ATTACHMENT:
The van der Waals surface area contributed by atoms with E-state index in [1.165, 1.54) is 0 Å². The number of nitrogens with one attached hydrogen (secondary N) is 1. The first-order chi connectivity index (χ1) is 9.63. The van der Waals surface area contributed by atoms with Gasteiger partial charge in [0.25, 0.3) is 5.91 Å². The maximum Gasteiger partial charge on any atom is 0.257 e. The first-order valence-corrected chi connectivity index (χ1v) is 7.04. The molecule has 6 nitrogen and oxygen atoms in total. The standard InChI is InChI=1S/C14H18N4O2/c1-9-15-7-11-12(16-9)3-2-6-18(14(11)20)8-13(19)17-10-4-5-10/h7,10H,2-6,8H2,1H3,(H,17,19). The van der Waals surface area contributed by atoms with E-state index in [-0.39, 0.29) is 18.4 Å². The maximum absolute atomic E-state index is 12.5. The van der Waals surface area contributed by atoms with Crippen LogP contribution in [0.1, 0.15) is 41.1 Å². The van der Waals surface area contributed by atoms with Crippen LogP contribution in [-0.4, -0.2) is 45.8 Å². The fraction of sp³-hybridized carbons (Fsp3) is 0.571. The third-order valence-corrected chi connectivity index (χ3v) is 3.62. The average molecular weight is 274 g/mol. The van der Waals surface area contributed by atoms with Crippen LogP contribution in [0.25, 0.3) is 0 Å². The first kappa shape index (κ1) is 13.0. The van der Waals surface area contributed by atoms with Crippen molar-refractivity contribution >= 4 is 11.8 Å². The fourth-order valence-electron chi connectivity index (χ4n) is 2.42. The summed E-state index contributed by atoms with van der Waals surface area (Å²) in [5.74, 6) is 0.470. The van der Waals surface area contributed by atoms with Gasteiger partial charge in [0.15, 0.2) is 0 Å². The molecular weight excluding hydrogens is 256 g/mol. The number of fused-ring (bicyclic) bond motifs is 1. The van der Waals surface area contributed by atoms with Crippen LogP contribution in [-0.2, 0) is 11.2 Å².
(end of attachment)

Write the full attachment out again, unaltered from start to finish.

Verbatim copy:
The van der Waals surface area contributed by atoms with E-state index in [1.165, 1.54) is 0 Å². The number of nitrogens with one attached hydrogen (secondary N) is 1. The first-order chi connectivity index (χ1) is 9.63. The van der Waals surface area contributed by atoms with Gasteiger partial charge in [0.25, 0.3) is 5.91 Å². The maximum Gasteiger partial charge on any atom is 0.257 e. The first-order valence-corrected chi connectivity index (χ1v) is 7.04. The molecule has 6 nitrogen and oxygen atoms in total. The standard InChI is InChI=1S/C14H18N4O2/c1-9-15-7-11-12(16-9)3-2-6-18(14(11)20)8-13(19)17-10-4-5-10/h7,10H,2-6,8H2,1H3,(H,17,19). The van der Waals surface area contributed by atoms with E-state index in [-0.39, 0.29) is 18.4 Å². The maximum absolute atomic E-state index is 12.5. The van der Waals surface area contributed by atoms with Crippen LogP contribution in [0.1, 0.15) is 41.1 Å². The van der Waals surface area contributed by atoms with Crippen LogP contribution in [-0.4, -0.2) is 45.8 Å². The fraction of sp³-hybridized carbons (Fsp3) is 0.571. The third-order valence-corrected chi connectivity index (χ3v) is 3.62. The average molecular weight is 274 g/mol. The van der Waals surface area contributed by atoms with Crippen LogP contribution in [0.25, 0.3) is 0 Å². The first kappa shape index (κ1) is 13.0. The van der Waals surface area contributed by atoms with Crippen molar-refractivity contribution >= 4 is 11.8 Å². The fourth-order valence-electron chi connectivity index (χ4n) is 2.42. The summed E-state index contributed by atoms with van der Waals surface area (Å²) in [5.74, 6) is 0.470. The van der Waals surface area contributed by atoms with Gasteiger partial charge in [0.15, 0.2) is 0 Å². The molecular weight excluding hydrogens is 256 g/mol. The number of fused-ring (bicyclic) bond motifs is 1. The van der Waals surface area contributed by atoms with Crippen LogP contribution in [-0.2, 0) is 11.2 Å².